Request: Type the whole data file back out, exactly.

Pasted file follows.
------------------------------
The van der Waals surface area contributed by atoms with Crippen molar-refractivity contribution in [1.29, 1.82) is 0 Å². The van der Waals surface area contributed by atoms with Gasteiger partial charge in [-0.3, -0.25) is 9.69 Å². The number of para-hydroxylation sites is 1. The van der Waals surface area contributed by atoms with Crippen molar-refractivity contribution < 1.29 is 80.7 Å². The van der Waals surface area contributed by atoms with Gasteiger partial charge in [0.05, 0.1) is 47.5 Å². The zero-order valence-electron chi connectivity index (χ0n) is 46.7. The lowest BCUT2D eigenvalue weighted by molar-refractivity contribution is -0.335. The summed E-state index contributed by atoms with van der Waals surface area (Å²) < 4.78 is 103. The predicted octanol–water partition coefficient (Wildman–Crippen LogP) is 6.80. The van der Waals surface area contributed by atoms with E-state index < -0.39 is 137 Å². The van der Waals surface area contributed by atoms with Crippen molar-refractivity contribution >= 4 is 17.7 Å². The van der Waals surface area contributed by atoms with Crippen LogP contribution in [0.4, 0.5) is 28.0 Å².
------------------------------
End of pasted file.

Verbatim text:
The van der Waals surface area contributed by atoms with Crippen molar-refractivity contribution in [1.29, 1.82) is 0 Å². The van der Waals surface area contributed by atoms with Gasteiger partial charge in [-0.3, -0.25) is 9.69 Å². The number of para-hydroxylation sites is 1. The van der Waals surface area contributed by atoms with Crippen molar-refractivity contribution < 1.29 is 80.7 Å². The van der Waals surface area contributed by atoms with Gasteiger partial charge in [0.05, 0.1) is 47.5 Å². The zero-order valence-electron chi connectivity index (χ0n) is 46.7. The lowest BCUT2D eigenvalue weighted by molar-refractivity contribution is -0.335. The summed E-state index contributed by atoms with van der Waals surface area (Å²) < 4.78 is 103. The predicted octanol–water partition coefficient (Wildman–Crippen LogP) is 6.80. The van der Waals surface area contributed by atoms with E-state index < -0.39 is 137 Å². The van der Waals surface area contributed by atoms with Crippen molar-refractivity contribution >= 4 is 17.7 Å². The van der Waals surface area contributed by atoms with Crippen LogP contribution in [0.4, 0.5) is 28.0 Å².